Proposed route of the Keystone XL pipeline. (Map licensed under Creative Commons)
Extending from its source in Canada, the Keystone XL’s path would cross the border in Montana and cut across South Dakota and Nebraska before joining the existing pipeline in Steele City, Kansas. The proposed path crosses some of America’s wildest lands and ecosystems, and also covers a wide swath of fertile farmland and the West’s major agricultural water source: the Ogallala Aquifer. The Ogallala is what makes farming possible in the Great Plains, and also provides drinking water for 2.3 million people in communities across several states.
Worried landowners and activists maintain that more study is needed on the particular risks of tar sands (for example, some suggest tar sands oil may be particularly corrosive to pipelines, increasing the likelihood of leaks) and the Ogallala’s geography. They ask for proper emergency response plans and due attention to the rural communities who bear the brunt of the risk.
Concerns that pipeline leaks and spills will damage unique and valuable natural resources are not unfounded. The original Keystone pipeline suffered over a dozen leaks in its first year (2010), including a devastating spill that shot a geyser of some 500 barrels of oil 60 feet into the air. Over 20,000 gallons were spilled over precious North Dakota soil in just one hour. Years later, families throughout the Midwest and Plains are still recovering from tar sands spills in their communities, not to mention the persistent health and environmental impacts the people of the First Nations in the Canadian tar sands zone endure.
At Farm Aid, we’ve heard directly from family farmers whose farms lie in the proposed path of the Keystone XL Pipeline. Many of these farms have been in the same family for generations. Now the Keystone XL Pipeline jeopardizes the health and viability of that land, rather than ensuring its health for future generations.
This has turned many farmers and ranchers into activists, such as this month’s Farmer Hero Art Tanderup who attended the Reject + Protect rally. Art and his fellow family farmers and ranchers sacrificed precious time during the planting season to protest the pipeline because they work the land every day and know its needs and vulnerabilities. They know the benefits the land brings to all of us when it is cared for and they know what’s at stake when it is not.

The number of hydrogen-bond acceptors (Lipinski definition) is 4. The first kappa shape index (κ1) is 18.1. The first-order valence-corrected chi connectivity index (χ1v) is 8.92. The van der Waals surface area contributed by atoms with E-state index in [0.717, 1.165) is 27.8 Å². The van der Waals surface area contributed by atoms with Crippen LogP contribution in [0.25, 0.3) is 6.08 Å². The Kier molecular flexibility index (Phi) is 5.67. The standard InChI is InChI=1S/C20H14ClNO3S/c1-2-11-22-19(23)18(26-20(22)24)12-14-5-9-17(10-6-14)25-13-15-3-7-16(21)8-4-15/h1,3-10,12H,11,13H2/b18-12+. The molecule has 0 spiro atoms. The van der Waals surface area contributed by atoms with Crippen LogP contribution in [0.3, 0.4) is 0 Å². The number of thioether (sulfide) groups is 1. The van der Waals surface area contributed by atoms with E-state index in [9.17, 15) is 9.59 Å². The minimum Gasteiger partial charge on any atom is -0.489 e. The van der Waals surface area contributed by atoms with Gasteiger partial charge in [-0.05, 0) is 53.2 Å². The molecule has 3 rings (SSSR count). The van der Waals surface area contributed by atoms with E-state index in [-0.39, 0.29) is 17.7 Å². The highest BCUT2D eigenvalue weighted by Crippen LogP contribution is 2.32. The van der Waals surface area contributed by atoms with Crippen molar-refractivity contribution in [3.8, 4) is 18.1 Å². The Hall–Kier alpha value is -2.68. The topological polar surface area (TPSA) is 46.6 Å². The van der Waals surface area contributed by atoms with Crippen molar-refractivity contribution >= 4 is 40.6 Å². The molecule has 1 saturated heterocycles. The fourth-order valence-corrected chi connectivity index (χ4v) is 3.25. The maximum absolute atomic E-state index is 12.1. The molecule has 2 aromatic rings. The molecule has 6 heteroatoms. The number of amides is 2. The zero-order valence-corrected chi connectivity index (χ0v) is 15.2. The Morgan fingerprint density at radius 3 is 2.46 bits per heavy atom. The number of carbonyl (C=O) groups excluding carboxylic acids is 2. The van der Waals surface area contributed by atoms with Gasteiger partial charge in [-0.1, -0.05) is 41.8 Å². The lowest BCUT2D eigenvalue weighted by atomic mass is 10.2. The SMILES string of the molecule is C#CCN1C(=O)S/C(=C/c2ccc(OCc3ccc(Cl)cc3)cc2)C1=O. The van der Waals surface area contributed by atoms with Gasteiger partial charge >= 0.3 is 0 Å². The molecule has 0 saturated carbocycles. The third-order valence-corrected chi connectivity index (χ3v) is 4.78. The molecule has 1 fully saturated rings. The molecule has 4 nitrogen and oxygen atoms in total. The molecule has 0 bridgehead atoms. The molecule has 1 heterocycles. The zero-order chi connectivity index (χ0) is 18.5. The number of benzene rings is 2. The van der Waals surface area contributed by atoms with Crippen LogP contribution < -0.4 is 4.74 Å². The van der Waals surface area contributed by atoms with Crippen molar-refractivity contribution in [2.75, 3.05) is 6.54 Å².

Follow the money
Of course, Rob, your question asked why this is even being considered. And that leads us to ask, who benefits? And at what cost to the rest of us?
Despite its hefty environmental impact and the great risk of irreparable damage to water resources, private property and farm and ranch businesses, tar sands extraction is still considered a necessary endeavor in a world of rapidly dwindling fossil fuel stocks. Certainly, it is a lucrative one for some. For TransCanada and the fossil fuel industry, the Keystone XL pipeline means more business and higher profits. Though there is the potential for the pipeline to create jobs, studies have found that this will mostly be on a short-term basis. Whether it results in long-term economic development is heavily debated.
At a time where we are losing farmland and farmers every single day, and during a time of extreme drought that already threatens agriculture in the U.S., the bottom line is that the profits of private companies shouldn’t come at the expense of family farmers and ranchers, Native American communities or rural residents who do and will continue to feel the brunt of the impact from fossil fuel extraction. As Neil Young says, “We need to move onto something better.”
The path forward
The U.S. needs a comprehensive energy policy that supports a diversity of homegrown energy alternatives that generate enduring jobs, benefit rural communities and protect our precious environmental resources now and into the future. Family farmers and ranchers are part of the solution and are integral to establishing America’s clean energy future. The Keystone XL pipeline is not.
The end of this tale remains unclear. The Obama Administration recently announced that it would delay a final decision on Keystone XL because of the lack of an approved route for the pipeline through Nebraska and is unlikely to make a final decision until after mid-term elections in November. What is clear, however, is that the power of everyday people who come together to speak their truth can turn the tide of history.
1. U.S. State Department. (2013). Draft Supplementary Environmental Impact Statement for Keystone XL Pipeline Project. http://keystonepipeline-xl.state.gov/draftseis/index.htm
2. Bell, Alistair. Beyond the hype, Keystone would yield few permanent jobs. March 14, 2014.http://www.reuters.com/article/2014/03/14/us-usa-keystone-insight-idUSBREA2D08620140314